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Titre : Machine learning and the post-Dennard era of climate simulation
Nom du conférencier : V. BALAJI
Son affiliation : Princeton University, USA - Actuellement chercheur "MOPGA" à l'IPSL
Laboratoire organisateur : IPSL
Date et heure : 20-02-2019 10h00
Lieu : Campus de Jussieu de Sorbonne Université - LIP6 - couloir 25-26 - 1er étage - salle 105
Résumé :

Le groupe IA et Climat qui réunit des chercheurs de l’IPSL et le LIP6 organise un séminaire bi-trimestriel pour présenter des recherches pluridisciplinaires concernant l’utilisation des méthodes d’intelligence Artificielle dans les sciences de l’environnement et du climat. Cette initiative est soutenue par le groupe de travail SAMA (Statistiques pour l’analyse, la modélisation et l’assimilation) de l’IPSL.

Le prochain séminaire aura lieu le Mercredi 20 Février à 10h00 au campus de Jussieu de Sorbonne Universités dans la salle 105 du LIP6 couloir 25-26 au 1er étage.

La présentation de V. Balaji est intitulée : Machine learning and the post-Dennard era of climate simulation

Conventional computational hardware has reached some physical limits: the phenomenon known as 'Dennard scaling' gave rise to Moore's Law, and many cycles of exponential growth in computing capacity. The consequence is that we now anticipate a computing future of increased concurrency and slower arithmetic. Earth system models, which are weak-scaling and memory-bandwidth-bound, face a particular challenge given their complexity in physical-chemical-biological space, to which mapping single algorithms or approaches is not possible. A particular aspect of such 'multi-scale multi-physics' models that is under-appreciated is that they are built using a combination of local process-level and global system-level observational constraints, for which the calibration process itself remains a substantial computational challenge. In this talk, we examine approaches to Earth system modeling in the post-Dennard era, inspired by the industry trend toward machine learning (ML). ML presents a number of promising pathways, but there remain challenges specific to introducing ML into multi-phase multi-physics modeling. These include, among others: the non-stationary and chaotic nature of climate time series; the presence of climate subsystems where the underlying physical laws are not completely known; and the imperfect calibration process alluded to above. The talk will present ideas and challenges and the future of Earth system models as we prepare for a post-Dennard future.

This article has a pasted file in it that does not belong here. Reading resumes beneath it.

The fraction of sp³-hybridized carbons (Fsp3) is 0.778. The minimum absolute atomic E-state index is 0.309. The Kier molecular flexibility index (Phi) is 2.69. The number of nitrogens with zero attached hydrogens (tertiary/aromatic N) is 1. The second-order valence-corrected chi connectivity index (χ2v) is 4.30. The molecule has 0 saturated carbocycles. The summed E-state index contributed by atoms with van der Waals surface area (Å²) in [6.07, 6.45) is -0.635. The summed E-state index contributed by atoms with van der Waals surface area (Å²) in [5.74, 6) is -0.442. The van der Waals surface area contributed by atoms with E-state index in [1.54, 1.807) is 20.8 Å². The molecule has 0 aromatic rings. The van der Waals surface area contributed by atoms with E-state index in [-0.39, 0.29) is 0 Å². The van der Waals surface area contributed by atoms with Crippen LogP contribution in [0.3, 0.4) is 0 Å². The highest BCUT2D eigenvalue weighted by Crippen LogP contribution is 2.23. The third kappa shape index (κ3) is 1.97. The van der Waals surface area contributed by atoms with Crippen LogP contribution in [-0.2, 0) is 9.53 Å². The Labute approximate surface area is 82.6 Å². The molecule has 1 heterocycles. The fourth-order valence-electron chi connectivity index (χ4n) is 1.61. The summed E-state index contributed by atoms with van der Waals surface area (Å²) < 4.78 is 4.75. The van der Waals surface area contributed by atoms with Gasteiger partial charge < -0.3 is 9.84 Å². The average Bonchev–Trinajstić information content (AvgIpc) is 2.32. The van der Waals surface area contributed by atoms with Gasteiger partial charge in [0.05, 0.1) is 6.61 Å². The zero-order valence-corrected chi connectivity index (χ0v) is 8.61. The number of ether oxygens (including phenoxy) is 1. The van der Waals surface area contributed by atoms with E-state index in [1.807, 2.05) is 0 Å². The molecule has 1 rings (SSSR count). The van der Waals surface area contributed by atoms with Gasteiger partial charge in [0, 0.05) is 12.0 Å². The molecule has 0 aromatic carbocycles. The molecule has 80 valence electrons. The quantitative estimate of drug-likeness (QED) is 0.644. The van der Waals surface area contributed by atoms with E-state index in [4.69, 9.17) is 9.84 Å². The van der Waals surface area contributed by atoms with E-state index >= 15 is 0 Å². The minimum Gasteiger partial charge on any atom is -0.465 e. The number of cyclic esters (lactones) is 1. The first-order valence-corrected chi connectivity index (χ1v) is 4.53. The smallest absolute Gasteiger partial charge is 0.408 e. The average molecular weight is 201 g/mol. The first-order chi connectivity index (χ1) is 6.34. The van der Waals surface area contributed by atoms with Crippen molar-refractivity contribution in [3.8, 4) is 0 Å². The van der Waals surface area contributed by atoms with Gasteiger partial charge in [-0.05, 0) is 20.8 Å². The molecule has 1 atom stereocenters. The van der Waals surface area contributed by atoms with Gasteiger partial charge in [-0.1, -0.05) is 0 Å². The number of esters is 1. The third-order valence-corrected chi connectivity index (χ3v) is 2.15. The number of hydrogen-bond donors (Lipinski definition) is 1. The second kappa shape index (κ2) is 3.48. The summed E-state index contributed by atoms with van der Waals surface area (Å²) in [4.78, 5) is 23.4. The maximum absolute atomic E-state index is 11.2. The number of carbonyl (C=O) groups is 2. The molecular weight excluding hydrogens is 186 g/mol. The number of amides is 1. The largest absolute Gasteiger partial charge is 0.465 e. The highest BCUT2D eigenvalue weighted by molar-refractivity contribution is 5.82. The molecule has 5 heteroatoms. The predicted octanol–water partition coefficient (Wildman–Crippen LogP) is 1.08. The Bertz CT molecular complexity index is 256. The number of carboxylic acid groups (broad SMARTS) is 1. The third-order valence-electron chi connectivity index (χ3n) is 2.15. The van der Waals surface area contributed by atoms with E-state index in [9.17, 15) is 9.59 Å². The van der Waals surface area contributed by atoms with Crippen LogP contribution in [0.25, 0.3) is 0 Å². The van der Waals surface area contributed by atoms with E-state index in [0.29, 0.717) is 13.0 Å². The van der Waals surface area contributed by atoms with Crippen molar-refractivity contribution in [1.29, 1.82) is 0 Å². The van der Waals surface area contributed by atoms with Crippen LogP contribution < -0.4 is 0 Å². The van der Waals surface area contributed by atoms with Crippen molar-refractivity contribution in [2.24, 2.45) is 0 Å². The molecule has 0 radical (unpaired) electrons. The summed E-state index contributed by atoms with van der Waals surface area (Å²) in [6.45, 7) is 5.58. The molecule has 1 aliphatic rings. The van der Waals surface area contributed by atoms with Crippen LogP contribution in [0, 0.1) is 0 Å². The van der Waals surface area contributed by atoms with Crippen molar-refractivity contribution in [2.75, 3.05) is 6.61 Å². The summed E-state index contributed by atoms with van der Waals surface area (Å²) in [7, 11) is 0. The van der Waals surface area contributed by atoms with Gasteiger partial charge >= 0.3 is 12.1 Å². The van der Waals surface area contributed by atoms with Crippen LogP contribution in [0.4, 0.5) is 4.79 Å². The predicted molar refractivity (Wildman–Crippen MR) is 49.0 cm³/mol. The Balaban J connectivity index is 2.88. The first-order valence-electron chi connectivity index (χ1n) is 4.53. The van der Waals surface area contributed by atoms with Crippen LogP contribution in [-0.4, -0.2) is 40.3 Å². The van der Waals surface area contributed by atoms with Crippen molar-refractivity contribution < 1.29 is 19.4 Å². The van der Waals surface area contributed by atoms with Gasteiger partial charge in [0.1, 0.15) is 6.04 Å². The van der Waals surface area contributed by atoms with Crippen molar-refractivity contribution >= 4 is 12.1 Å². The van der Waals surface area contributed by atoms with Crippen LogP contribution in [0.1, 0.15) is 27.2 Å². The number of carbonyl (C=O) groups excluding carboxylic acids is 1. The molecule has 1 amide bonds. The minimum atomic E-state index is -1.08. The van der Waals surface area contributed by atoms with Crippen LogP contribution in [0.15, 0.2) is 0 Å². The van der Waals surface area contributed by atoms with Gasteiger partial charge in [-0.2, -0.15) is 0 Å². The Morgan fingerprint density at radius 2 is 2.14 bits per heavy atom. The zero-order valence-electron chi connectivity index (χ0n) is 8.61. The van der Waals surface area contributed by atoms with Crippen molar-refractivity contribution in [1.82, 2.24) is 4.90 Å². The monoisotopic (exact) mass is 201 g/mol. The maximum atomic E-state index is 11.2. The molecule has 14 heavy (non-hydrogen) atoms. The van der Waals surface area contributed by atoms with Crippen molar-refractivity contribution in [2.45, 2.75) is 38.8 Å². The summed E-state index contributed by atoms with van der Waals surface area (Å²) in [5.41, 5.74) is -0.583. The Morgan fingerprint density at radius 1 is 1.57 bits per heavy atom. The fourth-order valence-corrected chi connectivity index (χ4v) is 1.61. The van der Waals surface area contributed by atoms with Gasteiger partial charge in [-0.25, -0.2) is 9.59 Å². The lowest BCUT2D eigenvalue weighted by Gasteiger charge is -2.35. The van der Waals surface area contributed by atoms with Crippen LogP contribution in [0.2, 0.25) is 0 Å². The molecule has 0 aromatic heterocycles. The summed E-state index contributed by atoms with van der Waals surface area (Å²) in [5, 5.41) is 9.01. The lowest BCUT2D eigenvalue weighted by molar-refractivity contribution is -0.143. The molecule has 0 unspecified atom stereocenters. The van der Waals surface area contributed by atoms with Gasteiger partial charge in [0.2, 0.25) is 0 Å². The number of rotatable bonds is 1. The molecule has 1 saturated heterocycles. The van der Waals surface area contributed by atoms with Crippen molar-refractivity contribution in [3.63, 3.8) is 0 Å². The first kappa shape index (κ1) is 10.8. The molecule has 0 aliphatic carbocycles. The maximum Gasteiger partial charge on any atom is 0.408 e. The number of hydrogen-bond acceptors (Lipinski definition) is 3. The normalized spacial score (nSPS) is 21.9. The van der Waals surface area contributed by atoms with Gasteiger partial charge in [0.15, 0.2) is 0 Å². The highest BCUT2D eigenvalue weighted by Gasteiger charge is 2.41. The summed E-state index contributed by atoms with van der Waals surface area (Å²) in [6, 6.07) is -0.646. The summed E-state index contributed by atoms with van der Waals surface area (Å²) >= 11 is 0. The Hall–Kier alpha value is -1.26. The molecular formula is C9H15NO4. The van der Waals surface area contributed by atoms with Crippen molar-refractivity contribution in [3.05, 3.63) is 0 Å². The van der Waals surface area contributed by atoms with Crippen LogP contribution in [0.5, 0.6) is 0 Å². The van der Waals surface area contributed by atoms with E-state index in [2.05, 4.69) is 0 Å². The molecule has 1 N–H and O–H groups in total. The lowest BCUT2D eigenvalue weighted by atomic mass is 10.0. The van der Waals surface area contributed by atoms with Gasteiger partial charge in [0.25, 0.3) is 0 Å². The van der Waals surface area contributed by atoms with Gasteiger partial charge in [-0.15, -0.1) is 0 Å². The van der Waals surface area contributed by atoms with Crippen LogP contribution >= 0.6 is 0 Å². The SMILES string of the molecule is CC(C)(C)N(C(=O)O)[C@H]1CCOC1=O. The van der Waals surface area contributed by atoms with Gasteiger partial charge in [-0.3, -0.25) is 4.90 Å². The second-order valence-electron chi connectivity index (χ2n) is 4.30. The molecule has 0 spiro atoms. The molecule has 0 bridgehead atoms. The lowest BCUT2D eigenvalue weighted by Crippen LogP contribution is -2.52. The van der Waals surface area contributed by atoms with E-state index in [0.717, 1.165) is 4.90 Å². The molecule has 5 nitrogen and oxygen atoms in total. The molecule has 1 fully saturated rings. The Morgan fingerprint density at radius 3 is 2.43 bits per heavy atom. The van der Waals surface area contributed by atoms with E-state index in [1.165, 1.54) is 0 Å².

Dr. V. Balaji has headed the Modeling Systems Division at NOAA/GFDL since 2004, with appointments in Princeton University's Cooperative Institute for Modeling the Earth System (CIMES), and associate facultyat the Princeton Institute for Computational Science and Engineering (PICSciE) and the Princeton Environmental Institute (PEI). With a background in physics and climate science, he has also become an expert in the area of parallel computing and scientific infrastructure. He serves on the Scientific Advisory Board of the Max-Planck Institute for Meteorology in Hamburg, and the National Center for Atmospheric Research. He is a sought-after speaker and lecturer and is committed to provide training in the use of climate models in developing nations, leading workshops for advanced students and researchers in South Africa and India.

In 2017, he was among the first recipients of French President Macron's 'Make Our Planet Great Again' award marking the second anniversary of the Paris Climate Accord. He is currently a visiting scientist at the Laboratoir des Sciences de Climat et Environnement (LSCE) and the Institut Pierre-Simon Laplace (IPSL), in Paris.

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